Everyone’s brain is wired differently. People with ADHD have been extensively studied using specialized brain scans which show a reduced amount of certain brain hormones (notably dopamine and noradrenaline) to the front part of their brains which controls organization, concentration, impulsivity and certain memory functions. ADHD usually starts in childhood but can start later in life or not be picked up in childhood. It is becoming increasingly recognized in adults. At school, kids may struggle to complete work, make unnecessary mistakes, struggle to wait their turn, daydream, battle to sit still, lose belongings constantly and battle to organize things. Adults learn to manage behaviour and as a result, experience the ‘hyperactivity’ as ‘inner-restlessness’ which may make sitting down at a desk or watching a movie very hard. It becomes a struggle to focus on one thing, especially in a noisy environment. Completing tasks and organizing things is also difficult. Impulsive behaviour such as driving too fast, losing your temper, quitting jobs or leaving relationships without thinking of the consequences become common.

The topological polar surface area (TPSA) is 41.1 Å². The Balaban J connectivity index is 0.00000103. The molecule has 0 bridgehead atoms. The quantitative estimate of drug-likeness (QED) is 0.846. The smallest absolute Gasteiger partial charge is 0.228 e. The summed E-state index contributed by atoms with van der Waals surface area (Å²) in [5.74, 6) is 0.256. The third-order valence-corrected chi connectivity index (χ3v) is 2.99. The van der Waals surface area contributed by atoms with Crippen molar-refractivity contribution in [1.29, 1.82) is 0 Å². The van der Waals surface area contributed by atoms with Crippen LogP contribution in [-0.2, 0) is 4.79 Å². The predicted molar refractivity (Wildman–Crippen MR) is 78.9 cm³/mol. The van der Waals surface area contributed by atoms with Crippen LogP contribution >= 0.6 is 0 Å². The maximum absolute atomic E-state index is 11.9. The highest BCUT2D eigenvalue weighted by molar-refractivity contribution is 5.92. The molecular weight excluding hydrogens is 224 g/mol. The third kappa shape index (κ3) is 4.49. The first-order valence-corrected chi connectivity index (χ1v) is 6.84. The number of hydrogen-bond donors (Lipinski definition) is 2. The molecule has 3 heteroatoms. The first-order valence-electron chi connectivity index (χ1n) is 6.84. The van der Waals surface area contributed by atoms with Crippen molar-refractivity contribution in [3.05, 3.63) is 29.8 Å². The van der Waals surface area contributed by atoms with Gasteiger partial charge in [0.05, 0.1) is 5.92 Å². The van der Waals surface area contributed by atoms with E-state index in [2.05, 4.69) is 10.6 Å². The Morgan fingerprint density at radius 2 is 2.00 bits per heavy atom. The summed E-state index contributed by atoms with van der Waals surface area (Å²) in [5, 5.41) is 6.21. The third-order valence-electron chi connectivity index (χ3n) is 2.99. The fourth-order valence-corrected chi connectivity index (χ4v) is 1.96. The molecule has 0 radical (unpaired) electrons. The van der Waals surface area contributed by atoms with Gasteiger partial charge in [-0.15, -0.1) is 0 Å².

Management includes a combination of medication and behavioural changes. For those with ADHD, medication can be life-changing. The medication class is known as ‘stimulants’ and the mechanism of action is the increase of dopamine and/ or noradrenaline (depending on what medication is given) to the frontal cortex and thus increasing focus, organization, alertness and reduced restlessness and hyperactivity. Behavioural changes include creating ways of structuring the day, techniques to remember things and a regular routine. I have extensive personal experience in this area in both childhood and adult ADHD, so I have a good understanding of the illness and management required.